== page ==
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The History of Astronomy: A Very Short Introduction (Very Short Introductions) Paperback – 8 May 2003
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Packed with information as it is, Hoskin's short introduction makes an astonishingly good read. (Curtis Wilson, JHA)
About the Author
Michael Hoskin taught History of Astronomy at Cambridge University for thirty years and was head of the Department of History and Philosophy of Science. He is a Fellow of Churchill College and Emeritus Fellow of St Edmund's College, Cambridge. In 1970 he founded the Journal for the History of Astronomy, which he has edited ever since. He is a former President of the History of Astronomy Commission of the International Astronomical Union, and the only historian to have given an Invited Discourse to the Union. In 2002 the Union named Minor Planet 12223 'Hoskin' in his honour.
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It is somewhat misleadingly titled as it’s not a “History of Astronomy” but a history of West Eurasian astronomy until about the mid-19th century when astrophysics began to develop. Chinese and Indian astronomy are ignored. We are told on page 10 that ever since the time of Eratosthenes “everyone with a modicum of education has known that the earth is spherical”. Everyone in Christendom and the Islamic world, perhaps, but when the Jesuits reached China they found that the consensus view amongst the highly educated elite was that the earth was flat. (Chinese astronomy produced a large mass of observational data but little useful theory).
After a brief review of what little we can know of what was known in prehistoric times there is a solid chapter on Babylonian and Greek astronomy. Here I feel the author is remiss not to mention Aristarchus as knowing that the geocentric theory was around for almost two millennia before it was widely accepted puts the reluctance of people to accept Copernicus’s resurrection of it into better perspective.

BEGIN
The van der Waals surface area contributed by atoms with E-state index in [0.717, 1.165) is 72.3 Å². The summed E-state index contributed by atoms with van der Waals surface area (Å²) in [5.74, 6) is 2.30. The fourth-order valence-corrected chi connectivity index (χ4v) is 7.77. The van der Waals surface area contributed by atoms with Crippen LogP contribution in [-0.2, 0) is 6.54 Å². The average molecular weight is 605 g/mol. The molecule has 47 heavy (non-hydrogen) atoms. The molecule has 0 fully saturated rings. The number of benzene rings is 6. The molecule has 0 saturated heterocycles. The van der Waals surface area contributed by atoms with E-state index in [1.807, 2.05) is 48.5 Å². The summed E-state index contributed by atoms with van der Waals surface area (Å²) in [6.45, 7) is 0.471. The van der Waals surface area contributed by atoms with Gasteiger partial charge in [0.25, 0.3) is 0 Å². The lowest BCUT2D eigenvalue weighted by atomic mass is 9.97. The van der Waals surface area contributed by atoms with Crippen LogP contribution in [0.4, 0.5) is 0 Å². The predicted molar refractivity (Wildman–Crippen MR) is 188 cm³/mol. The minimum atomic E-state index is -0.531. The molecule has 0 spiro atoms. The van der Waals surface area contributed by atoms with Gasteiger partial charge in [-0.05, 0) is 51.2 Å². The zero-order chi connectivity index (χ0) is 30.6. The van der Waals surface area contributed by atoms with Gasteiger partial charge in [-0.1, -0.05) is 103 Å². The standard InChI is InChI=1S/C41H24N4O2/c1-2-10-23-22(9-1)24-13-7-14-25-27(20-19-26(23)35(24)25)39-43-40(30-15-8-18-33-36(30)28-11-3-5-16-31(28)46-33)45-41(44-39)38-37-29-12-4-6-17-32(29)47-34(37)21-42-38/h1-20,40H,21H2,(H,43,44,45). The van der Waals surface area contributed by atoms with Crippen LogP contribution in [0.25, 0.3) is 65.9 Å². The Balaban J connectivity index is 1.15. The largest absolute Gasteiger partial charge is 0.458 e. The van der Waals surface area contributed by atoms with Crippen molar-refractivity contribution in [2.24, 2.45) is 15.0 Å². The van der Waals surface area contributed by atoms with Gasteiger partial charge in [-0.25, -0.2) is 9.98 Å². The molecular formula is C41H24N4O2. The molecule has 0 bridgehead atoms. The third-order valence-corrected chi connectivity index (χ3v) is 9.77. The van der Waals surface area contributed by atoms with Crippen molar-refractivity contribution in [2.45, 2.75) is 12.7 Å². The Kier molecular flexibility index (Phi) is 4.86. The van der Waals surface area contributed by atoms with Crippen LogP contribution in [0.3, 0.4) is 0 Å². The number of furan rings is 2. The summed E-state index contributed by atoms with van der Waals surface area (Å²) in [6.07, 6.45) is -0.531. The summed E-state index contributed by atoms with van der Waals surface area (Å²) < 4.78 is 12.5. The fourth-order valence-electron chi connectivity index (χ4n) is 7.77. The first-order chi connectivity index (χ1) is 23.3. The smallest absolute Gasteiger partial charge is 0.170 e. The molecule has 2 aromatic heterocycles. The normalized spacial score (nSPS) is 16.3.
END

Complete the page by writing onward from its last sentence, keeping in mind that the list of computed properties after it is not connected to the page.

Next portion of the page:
This is followed by another good chapter on medieval Islamic and Christian astronomy. (After this the author is on safer ground in ignoring non-Western astronomy as from the mid-1400s the history of Western astronomy is the history of astronomy).
Chapter 4, “Astronomy Transformed” covers Tycho, Kepler and Galileo. This leads on to a chapter on “Astronomy in the age of Newton” where Hooke receives generous treatment.
The final chapter takes us out of the Solar System and into the exploration of stars until the point where astrophysics takes off.Read more ›
In telling the story of astronomy in antiquity, our focus is largely on the planets, having been considered as stars that behaved in a peculiar way (hence the term 'planet' - meaning, wanderer). The puzzle, as seen from a modern perspective, is that of why the planets which are further out from the sun than earth appear to have retrograde motion. The history that then follows is the history of the ideas put forward by means of explanation as well as a little history of the people behind their ideas. As might be expected, we come across figures such as Tycho Brahe, Nicolas Copernicus, Galileo Galilei, Johannes Kepler and Isaac Newton.
In telling this history, the book's strongest point is in showing the detail behind the basic outline that most science students know. Our modern model of planets in elliptical orbits around the sun did not come about by a sudden eureka moment, but by a series of gradual shifts in thought.
The book ends in the early 19th century. Hoskin considers that at this point astronomy ceased to become a subject in its own right and became subsumed within physics and chemistry. So readers hoping for a history that included modern astronomy may well be disappointed. If that is the case, then I recommend following up with Peter Coles' Cosmology VSI. For while it is interesting enough, there was nothing that grabbed me by the lapels to make me remember it.Read more ›